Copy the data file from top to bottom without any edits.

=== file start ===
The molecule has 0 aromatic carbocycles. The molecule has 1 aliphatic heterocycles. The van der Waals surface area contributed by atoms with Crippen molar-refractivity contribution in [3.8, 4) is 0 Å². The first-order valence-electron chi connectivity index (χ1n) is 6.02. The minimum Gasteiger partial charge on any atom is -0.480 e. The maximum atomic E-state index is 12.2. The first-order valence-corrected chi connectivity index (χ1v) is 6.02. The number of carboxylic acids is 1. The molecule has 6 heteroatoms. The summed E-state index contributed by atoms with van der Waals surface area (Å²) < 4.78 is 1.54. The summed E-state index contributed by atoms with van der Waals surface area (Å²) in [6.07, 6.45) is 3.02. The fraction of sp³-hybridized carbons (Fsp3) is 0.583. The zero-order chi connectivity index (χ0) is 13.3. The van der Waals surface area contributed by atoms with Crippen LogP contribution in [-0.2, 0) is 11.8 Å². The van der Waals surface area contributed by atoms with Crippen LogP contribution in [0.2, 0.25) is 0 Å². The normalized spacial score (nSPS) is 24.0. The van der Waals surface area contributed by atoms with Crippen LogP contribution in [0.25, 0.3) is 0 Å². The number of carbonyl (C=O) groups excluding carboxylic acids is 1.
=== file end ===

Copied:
The molecule has 0 aromatic carbocycles. The molecule has 1 aliphatic heterocycles. The van der Waals surface area contributed by atoms with Crippen molar-refractivity contribution in [3.8, 4) is 0 Å². The first-order valence-electron chi connectivity index (χ1n) is 6.02. The minimum Gasteiger partial charge on any atom is -0.480 e. The maximum atomic E-state index is 12.2. The first-order valence-corrected chi connectivity index (χ1v) is 6.02. The number of carboxylic acids is 1. The molecule has 6 heteroatoms. The summed E-state index contributed by atoms with van der Waals surface area (Å²) < 4.78 is 1.54. The summed E-state index contributed by atoms with van der Waals surface area (Å²) in [6.07, 6.45) is 3.02. The fraction of sp³-hybridized carbons (Fsp3) is 0.583. The zero-order chi connectivity index (χ0) is 13.3. The van der Waals surface area contributed by atoms with Crippen LogP contribution in [-0.2, 0) is 11.8 Å². The van der Waals surface area contributed by atoms with Crippen LogP contribution in [0.2, 0.25) is 0 Å². The normalized spacial score (nSPS) is 24.0. The van der Waals surface area contributed by atoms with Crippen LogP contribution in [0.25, 0.3) is 0 Å². The number of carbonyl (C=O) groups excluding carboxylic acids is 1.